Smooth it all out into an even layer, then into the oven it goes!

Step 3: Bake

Unbaked pineapple upside-down cake in a glass baking dish with a linen cloth.

You’ll know your cake is done baking when it looks golden on top, feels springy to the touch, and when a toothpick inserted into the middle comes out clean.

Step 4: Invert

Allow the upside down pineapple cake to cool for 20 minutes in the pan.

Then place your serving platter on top, grasp both the platter and the cake pan together, and flip. The cake should plop right out!

Pineapple upside-down cake on cake stand.

Expert tips

  • When arranging the pineapple slices in the bottom of the pan, make sure they fit snugly and are evenly spaced. Keep in mind that they may shrink a bit as they bake.
  • Allow ingredients like butter, eggs, and sour cream to come to room temperature before mixing, to ensure a smooth, lump-free batter.
  • Overmixing can lead to a dense and tough cake.
  • Oven temperatures can vary, so watch your cake as it bakes and look for sensory cues, rather than relying solely on the times given.
  • Allow the cake to cool in the pan for 20 minutes before inverting it onto a serving plate. This allows the topping to set slightly, making it easier to release from the pan.
  • Serve slices of warm cake with a dollop of freshly whipped cream or a scoop of vanilla ice cream.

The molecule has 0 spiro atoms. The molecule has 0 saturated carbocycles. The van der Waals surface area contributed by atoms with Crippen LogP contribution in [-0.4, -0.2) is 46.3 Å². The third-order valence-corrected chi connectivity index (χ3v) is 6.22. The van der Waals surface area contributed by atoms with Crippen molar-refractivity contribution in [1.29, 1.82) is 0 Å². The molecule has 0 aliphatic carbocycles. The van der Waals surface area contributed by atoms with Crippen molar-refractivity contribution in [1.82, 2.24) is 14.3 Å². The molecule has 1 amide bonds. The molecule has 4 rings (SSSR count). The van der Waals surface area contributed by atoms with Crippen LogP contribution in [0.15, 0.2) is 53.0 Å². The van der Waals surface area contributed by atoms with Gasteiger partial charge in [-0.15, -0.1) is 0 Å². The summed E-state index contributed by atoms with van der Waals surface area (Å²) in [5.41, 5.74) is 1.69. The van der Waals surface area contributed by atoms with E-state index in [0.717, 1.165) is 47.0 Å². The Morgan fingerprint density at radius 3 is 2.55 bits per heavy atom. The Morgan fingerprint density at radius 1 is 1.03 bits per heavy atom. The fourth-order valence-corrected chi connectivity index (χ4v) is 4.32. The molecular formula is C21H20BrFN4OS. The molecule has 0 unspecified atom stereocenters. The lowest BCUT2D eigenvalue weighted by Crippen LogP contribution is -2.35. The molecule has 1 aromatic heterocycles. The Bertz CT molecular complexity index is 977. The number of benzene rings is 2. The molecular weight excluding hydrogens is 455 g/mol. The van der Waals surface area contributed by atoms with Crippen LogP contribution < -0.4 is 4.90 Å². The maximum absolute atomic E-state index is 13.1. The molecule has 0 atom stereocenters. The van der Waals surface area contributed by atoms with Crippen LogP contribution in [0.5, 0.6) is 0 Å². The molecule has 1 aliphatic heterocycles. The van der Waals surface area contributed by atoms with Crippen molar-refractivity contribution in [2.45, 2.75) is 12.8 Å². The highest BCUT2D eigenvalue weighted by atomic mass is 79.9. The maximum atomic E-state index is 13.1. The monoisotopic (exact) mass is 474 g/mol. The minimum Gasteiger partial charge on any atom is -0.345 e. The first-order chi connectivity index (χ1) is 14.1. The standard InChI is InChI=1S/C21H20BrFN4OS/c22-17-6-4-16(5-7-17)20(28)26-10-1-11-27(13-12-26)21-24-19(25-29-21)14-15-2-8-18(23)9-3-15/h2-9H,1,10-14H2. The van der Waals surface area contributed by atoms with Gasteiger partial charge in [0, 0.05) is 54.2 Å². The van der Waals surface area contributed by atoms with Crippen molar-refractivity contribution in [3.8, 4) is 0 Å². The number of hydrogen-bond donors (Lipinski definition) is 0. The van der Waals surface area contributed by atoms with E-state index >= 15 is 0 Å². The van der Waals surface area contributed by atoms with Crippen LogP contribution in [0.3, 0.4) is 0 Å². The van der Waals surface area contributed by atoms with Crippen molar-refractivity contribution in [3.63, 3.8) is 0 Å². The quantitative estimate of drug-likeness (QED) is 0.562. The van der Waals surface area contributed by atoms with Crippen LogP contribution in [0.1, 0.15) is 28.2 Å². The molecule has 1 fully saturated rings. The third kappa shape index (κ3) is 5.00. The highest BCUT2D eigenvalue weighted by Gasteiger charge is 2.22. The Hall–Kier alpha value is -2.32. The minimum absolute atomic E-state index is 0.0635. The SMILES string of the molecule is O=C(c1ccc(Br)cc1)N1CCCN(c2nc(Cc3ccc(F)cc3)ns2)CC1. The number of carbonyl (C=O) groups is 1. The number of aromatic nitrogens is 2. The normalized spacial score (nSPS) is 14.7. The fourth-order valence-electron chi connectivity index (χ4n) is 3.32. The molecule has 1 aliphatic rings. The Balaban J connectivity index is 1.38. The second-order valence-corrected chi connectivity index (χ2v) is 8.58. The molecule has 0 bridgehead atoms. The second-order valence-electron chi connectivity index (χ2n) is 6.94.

Because of the moist, sweet fruit topping, this cake is prone to get moldy after a few days at room temperature, so I recommend leaving it out for no more than a day or so. After that, it should go into the fridge.

You could also freeze it! Wrap it up very tightly so it doesn’t get freezer burn or pick up any funny odors, and it should last in the freezer for a couple of months. Thaw it in the fridge or at room temperature before slicing and serving.


Can this cake be made in a different sized pan?

I have also used a regular 9-inch metal cake pan and it works very well. Although I have noticed that it needs less time to bake in a metal pan than it does in glass, so be aware!

You can also bake individual pineapple upside-down cake cupcakes in a cupcake pan. You will get 12 standard-sized cupcakes from this recipe.

A cast iron skillet would also work.

Or, you can double the recipe and get a bigger, rectangular 9×13-inch sheet cake.

If you’re baking it in a different sized pan, you will most likely need to adjust the bake time. You’ll know your cake is done baking when it looks golden, feels springy, and when a toothpick inserted into the thickest part comes out clean.

Can this cake be made ahead?

I think this recipe is at its best when it’s fresh, but it does hold up pretty well for a few days, and it can be made ahead and frozen.

Once it’s completely cool, cover it lightly until you’re ready to serve it.

Pineapple upside-down cake from scratch, with one slice removed, showing the soft, moist interior.

A few more of my best pineapple recipes